South Florida Bail Bonds | Your Responsibilities When Signing a Bail Bond Contract

Agreeing to co-sign a bail bond means that you sign a promissory note or an indemnity agreement that financially obligates you to pay the full amount of the set bond if the accused fail to appear in court. Once the bail bond has been co-signed, the accused will be released from jail pending resolution of the charges against her/him by a court of law. As for a South Florida bail bonds company, they will receive a percentage of the bond as his/her fee for guaranteeing and securing the bond and the release of the accused. The fee is usually 10% of the total bail amount and must be generally be paid with cash and will not be returned to the co-signer. 

Important Things You Should Know Before Co-Signing a Bail Bond

Oftentimes, co-signing involves pledging tangible property such as homes, jewelry, cash, cars, and other valuable items. If the accused flees, the co-signer must either pay the entire bail amount or surrender the property that was pledged as collateral to the bail bond company. Below are some important things you should know before co-signing a bail bond:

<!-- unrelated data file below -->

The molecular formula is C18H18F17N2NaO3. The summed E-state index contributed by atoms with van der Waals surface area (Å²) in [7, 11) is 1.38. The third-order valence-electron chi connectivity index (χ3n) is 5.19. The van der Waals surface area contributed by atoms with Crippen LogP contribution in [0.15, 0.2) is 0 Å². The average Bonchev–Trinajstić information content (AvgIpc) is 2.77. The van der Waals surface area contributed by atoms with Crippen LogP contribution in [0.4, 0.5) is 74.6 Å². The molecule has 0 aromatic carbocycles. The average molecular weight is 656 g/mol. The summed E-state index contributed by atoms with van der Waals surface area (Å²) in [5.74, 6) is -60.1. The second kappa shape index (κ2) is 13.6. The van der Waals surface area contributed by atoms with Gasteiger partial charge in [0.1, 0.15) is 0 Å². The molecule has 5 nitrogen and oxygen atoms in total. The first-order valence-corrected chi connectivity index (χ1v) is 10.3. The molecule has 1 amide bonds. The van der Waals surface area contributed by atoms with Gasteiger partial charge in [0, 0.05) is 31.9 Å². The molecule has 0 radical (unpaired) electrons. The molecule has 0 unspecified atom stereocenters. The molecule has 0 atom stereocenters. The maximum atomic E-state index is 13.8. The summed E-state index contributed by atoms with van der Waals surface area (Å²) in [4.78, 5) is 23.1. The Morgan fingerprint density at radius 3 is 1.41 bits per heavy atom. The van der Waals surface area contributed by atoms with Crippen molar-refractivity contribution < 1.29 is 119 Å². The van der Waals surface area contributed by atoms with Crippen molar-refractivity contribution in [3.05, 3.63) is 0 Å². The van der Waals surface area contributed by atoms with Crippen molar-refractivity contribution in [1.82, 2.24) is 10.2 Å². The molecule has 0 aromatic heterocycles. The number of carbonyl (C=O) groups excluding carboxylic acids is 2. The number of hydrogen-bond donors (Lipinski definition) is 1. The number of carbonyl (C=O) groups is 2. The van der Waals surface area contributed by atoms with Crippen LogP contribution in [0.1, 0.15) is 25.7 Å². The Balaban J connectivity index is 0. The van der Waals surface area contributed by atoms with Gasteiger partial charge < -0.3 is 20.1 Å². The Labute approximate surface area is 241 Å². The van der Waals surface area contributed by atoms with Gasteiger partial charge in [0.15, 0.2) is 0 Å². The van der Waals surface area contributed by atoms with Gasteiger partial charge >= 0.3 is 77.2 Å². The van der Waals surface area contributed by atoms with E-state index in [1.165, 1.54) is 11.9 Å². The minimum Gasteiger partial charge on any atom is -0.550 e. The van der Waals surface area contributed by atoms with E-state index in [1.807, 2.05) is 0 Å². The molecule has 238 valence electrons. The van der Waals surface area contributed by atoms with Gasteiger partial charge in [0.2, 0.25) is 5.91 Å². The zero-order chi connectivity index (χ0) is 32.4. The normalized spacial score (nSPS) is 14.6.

• The accused will be released from jail
  • You, as the co-signer, has the authority and duty to ensure the accused appears at all court hearings and meets any other bond requirements.
  • As a co-signer, you have the right to request stipulations before co-signing, such as the requirement that the accused attend or undergo a mental health evaluation or a drug treatment program.
  • If you become uncomfortable with the defendant’s actions, you can ask the bail bond company to withdraw the bond and return the accused to jail. 
  • If the accuser flees or refuses to appear in court, you can contact the bail bond company and let them know where the accused is so he/she can be returned to jail.

What Are My Rights As a Co-Signer?

First of all, you have the right not to be a co-signer. Before agreeing to become a co-signer, make sure you fully understand your responsibilities and that you also have the right to revoke the bail bond once you have co-signed. If you feel that the accused will not appear in court, you can terminate the agreement with the bail bondsman.

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Work With an Experienced South Florida Bail Bonds Company

If someone you know has been arrested, you may want to bail them out. If you need to speak with a licensed and trusted South Florida bail bonds company for an immediate bail service, contact MIA Bail Bonds today for more information. 

November 11, 2019